An order is not an order unless it comes from one specific FAA office, the agency says.
Gene Robinson, Texas EquuSearch's pilot. Image: Texas EquuSearch
When is a government order not an order? When it comes from the Federal Aviation Administration, apparently. In the latest in several ongoing legal sagas, the agency has contradicted itself once again when it comes to the legality of commercial and hobbyist drones.
The agency refused a request from Texas EquuSearch, a nonprofit search-and-rescue group, to stay an order demanding that the group not use drones, based entirely on the idea that its first cease-and-desist order was not an "order."
But, as appears to increasingly be the case, the agency's latest actions have far-reaching ramifications. With the move, the agency just suggested that most, if not all, of the cease-and-desist notices it has sent to commercial drone operators are not actually orders.
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In a response to Texas EquuSearch's original letter, Jerome Mellody, the agency's general counsel, wrote that, "as a preliminary matter, [the original letter] incorrectly refers to the February 21, 2014 email from Mr. Brunner, an Aviation Safety Inspector in the FAA's Aviation Safety organization, as an FAA order directing [Texas EquuSearch] to cease its operations. Authority to initiate an enforcement action, including issuance of a cease and desist order, is delegated specifically to the FAA's Office of the Chief Counsel … Brunner's informal email to [Texas EquuSearch] is not an order."
By that logic, the FAA is saying that the many, many letters—none from the Office of the Chief Counsel, most saying to "cease" activities—it has sent to commercial operators of drones are not "orders," and can, therefore, be ignored.
Mellody goes on to write that, as long as Texas EquuSearch operates safely, it will "not be subject to future rules regarding model aircraft adopted by the FAA." He writes that the organization's request to stay the original order is not "necessary or appropriate."
It seems like a win for Texas EquuSearch, until you actually read the first email the FAA sent back in February. In no uncertain terms, Brunner told Texas EquuSearch that its flights were not authorized and are therefore "illegal," regardless of whether the group was complying with voluntary hobby guidelines or not. He suggested that the group's flights are "an illegal operation, regardless if it is below 400 ft, visual line of sight, or doing volunteer search-and-rescue."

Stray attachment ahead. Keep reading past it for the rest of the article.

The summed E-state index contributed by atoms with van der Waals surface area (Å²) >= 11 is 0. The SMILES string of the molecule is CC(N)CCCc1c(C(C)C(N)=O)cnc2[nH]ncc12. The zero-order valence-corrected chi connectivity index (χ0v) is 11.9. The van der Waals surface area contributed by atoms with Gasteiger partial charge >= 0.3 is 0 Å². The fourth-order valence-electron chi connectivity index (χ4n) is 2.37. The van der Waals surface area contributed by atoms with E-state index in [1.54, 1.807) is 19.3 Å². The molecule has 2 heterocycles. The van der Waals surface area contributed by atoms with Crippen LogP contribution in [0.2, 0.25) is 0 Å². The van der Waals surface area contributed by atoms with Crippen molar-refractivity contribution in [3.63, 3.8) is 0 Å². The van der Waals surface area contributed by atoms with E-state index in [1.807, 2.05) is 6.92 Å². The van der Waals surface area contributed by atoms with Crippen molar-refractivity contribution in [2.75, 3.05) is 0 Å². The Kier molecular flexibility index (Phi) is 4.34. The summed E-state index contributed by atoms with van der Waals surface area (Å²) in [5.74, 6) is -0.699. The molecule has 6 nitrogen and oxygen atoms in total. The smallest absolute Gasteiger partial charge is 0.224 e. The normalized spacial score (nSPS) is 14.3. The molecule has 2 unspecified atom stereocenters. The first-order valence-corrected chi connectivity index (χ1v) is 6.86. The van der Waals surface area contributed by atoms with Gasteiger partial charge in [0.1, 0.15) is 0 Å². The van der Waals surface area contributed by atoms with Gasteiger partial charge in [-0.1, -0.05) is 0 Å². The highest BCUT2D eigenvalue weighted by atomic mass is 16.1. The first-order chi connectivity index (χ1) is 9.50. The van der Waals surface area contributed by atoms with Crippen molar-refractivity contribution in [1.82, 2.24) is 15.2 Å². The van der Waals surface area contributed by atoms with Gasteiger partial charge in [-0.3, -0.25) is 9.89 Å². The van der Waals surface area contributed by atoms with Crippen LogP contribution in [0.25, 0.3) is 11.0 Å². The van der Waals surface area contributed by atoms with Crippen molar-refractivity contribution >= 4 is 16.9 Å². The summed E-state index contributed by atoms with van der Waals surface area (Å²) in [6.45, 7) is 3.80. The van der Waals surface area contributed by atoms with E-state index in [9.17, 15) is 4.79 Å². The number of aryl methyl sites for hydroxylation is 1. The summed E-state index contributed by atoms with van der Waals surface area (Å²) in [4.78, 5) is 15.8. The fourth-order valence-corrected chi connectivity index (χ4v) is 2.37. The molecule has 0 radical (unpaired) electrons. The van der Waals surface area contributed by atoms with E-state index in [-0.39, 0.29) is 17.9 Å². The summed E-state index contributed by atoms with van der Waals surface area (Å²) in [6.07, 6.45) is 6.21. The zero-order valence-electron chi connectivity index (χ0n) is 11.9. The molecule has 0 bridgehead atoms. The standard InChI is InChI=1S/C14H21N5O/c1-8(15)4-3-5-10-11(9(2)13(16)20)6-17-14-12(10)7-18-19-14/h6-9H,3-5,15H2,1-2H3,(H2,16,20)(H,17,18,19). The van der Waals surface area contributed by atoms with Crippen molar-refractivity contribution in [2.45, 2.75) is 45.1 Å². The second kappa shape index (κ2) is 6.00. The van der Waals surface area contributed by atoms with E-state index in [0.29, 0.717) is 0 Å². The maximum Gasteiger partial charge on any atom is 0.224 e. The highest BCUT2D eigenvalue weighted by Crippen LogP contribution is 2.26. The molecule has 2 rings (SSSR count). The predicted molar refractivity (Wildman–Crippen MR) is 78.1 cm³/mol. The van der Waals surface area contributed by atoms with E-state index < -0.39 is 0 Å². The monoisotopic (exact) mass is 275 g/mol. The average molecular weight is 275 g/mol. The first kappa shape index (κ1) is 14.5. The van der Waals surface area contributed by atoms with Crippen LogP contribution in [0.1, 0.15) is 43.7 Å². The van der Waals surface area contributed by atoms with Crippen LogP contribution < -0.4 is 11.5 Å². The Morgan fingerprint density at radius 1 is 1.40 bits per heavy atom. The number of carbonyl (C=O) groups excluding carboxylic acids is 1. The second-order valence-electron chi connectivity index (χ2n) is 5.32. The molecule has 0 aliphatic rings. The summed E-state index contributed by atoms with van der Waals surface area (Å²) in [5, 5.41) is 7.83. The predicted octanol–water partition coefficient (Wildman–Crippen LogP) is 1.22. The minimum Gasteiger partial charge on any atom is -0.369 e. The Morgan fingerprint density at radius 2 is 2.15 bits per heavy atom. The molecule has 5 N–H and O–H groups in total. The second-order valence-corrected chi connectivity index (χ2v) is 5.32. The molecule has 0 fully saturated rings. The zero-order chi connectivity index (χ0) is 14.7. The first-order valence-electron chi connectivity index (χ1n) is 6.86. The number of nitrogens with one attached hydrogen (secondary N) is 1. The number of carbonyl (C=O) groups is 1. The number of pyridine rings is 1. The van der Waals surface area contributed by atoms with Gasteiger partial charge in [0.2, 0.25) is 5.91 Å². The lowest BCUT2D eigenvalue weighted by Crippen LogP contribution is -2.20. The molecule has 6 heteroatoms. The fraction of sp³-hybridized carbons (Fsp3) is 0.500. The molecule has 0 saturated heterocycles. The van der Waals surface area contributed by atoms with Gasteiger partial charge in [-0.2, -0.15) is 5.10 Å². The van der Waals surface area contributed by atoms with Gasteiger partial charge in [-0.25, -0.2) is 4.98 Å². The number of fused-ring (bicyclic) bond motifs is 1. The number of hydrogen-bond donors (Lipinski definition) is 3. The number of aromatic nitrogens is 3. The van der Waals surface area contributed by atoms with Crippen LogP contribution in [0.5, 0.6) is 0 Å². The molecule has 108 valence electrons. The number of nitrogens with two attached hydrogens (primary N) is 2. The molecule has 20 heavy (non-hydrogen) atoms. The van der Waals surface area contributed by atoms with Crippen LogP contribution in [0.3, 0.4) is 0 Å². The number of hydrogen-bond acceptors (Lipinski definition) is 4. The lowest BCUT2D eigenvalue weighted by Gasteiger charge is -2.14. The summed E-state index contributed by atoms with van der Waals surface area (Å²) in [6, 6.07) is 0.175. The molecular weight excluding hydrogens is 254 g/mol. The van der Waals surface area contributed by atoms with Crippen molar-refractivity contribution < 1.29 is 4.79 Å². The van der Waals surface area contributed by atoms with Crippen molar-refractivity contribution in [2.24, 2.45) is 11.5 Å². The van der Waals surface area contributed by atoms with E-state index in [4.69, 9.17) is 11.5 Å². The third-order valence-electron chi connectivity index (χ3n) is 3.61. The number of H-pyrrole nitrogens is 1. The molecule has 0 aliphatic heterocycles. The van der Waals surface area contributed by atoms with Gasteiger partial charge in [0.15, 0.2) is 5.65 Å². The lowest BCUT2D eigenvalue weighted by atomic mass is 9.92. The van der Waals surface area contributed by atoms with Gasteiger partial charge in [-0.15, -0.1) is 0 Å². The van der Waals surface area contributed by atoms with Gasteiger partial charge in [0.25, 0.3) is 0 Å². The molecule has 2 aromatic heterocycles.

Gene Robinson, the man who does the flights for Texas EquuSearch, says that he's been harassed by the FAA by phone and by email multiple times. The latest letter from the FAA essentially suggests that he ignore those calls and emails and continue operating—unless the agency decides to fine him otherwise.
So it's not really a surprise that Robinson, Texas EquuSearch founder Tim Miller, and their lawyer, Brendan Schulman, decided to move forward with a request to the US Court of Appeals for the District of Columbia Circuit requesting an emergency stay of the FAA's order until a judge hears the case. In that emergency motion, Schulman argues that "granting a stay could mean the difference between life and death for a missing child."
The argument Schulman makes is essentially the same one he's been making for months in defending another one of his clients, Raphael Pirker, who was the first commercial drone operator to be fined by the FAA. The FAA has never made formal regulations barring the commercial operation of drones, so it can't go about fining people who ignore the agency's suggestion that making money with one is "illegal."
That argument stands as a defense for Texas EquuSearch to continue flying. But the nonprofit organization is not, by any measure of the word, a "commercial" entity, so the agency's suggestion that what they're doing is somehow illegal makes even less sense, considering that hobby use of drones has always been unregulated and legal.
Texas EquuSearch has "ceased all use of model aircraft in search and rescue activities, notwithstanding constant demand," Schulman wrote. "Approximately 80 percent of requests to the organization are situations in which a model aircraft would be of enormous benefit … a stay will pose no harm to anyone because, as the FAA must readily admit, anyone may legally operate a model aircraft, in the same manner as Texas EquuSearch, in the same locations, for recreational or hobby purposes."
The group could, without all that much legal risk, continue using drones for search-and-rescue, but has chosen not to without the promise that the FAA won't go after it for safe flights.
By refusing the request for a stay of its original order, Mellody didn't really help clear things up, and there's no promise that the group wouldn't continue to be harassed by the FAA's many safety and regional offices. Texas EquuSearch can be forgiven for not wanting to expressly disobey a federal agency and for seeking some clarity on the issue, and it appears that the only way they're going to get that at the moment is from a federal judge.
Both the FAA's letter to Texas EquuSearch and Schulman's emergency motion for a stay are embedded below.